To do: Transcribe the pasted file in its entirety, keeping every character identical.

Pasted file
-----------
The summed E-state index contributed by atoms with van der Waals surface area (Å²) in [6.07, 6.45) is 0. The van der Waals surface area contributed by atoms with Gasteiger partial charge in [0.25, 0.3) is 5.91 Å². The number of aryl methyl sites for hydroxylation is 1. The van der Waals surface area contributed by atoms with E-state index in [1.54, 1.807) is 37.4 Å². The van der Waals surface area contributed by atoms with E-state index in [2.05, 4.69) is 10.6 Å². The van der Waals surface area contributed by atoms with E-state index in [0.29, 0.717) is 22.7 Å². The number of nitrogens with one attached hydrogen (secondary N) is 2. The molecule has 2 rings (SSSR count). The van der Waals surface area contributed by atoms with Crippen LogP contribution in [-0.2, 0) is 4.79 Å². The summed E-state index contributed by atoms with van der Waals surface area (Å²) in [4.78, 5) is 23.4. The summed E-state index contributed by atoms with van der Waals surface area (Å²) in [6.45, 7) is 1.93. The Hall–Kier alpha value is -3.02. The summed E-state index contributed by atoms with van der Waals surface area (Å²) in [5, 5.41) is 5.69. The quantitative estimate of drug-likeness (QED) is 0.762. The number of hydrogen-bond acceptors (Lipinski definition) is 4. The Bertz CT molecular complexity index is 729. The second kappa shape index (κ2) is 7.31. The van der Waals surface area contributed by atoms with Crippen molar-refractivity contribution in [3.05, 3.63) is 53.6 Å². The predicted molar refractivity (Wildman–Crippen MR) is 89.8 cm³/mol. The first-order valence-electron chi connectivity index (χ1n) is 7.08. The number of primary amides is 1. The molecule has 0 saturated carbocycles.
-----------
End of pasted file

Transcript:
The summed E-state index contributed by atoms with van der Waals surface area (Å²) in [6.07, 6.45) is 0. The van der Waals surface area contributed by atoms with Gasteiger partial charge in [0.25, 0.3) is 5.91 Å². The number of aryl methyl sites for hydroxylation is 1. The van der Waals surface area contributed by atoms with E-state index in [1.54, 1.807) is 37.4 Å². The van der Waals surface area contributed by atoms with E-state index in [2.05, 4.69) is 10.6 Å². The van der Waals surface area contributed by atoms with E-state index in [0.29, 0.717) is 22.7 Å². The number of nitrogens with one attached hydrogen (secondary N) is 2. The molecule has 2 rings (SSSR count). The van der Waals surface area contributed by atoms with Crippen LogP contribution in [-0.2, 0) is 4.79 Å². The summed E-state index contributed by atoms with van der Waals surface area (Å²) in [4.78, 5) is 23.4. The summed E-state index contributed by atoms with van der Waals surface area (Å²) in [6.45, 7) is 1.93. The Hall–Kier alpha value is -3.02. The summed E-state index contributed by atoms with van der Waals surface area (Å²) in [5, 5.41) is 5.69. The quantitative estimate of drug-likeness (QED) is 0.762. The number of hydrogen-bond acceptors (Lipinski definition) is 4. The Bertz CT molecular complexity index is 729. The second kappa shape index (κ2) is 7.31. The van der Waals surface area contributed by atoms with Crippen molar-refractivity contribution in [3.05, 3.63) is 53.6 Å². The predicted molar refractivity (Wildman–Crippen MR) is 89.8 cm³/mol. The first-order valence-electron chi connectivity index (χ1n) is 7.08. The number of primary amides is 1. The molecule has 0 saturated carbocycles.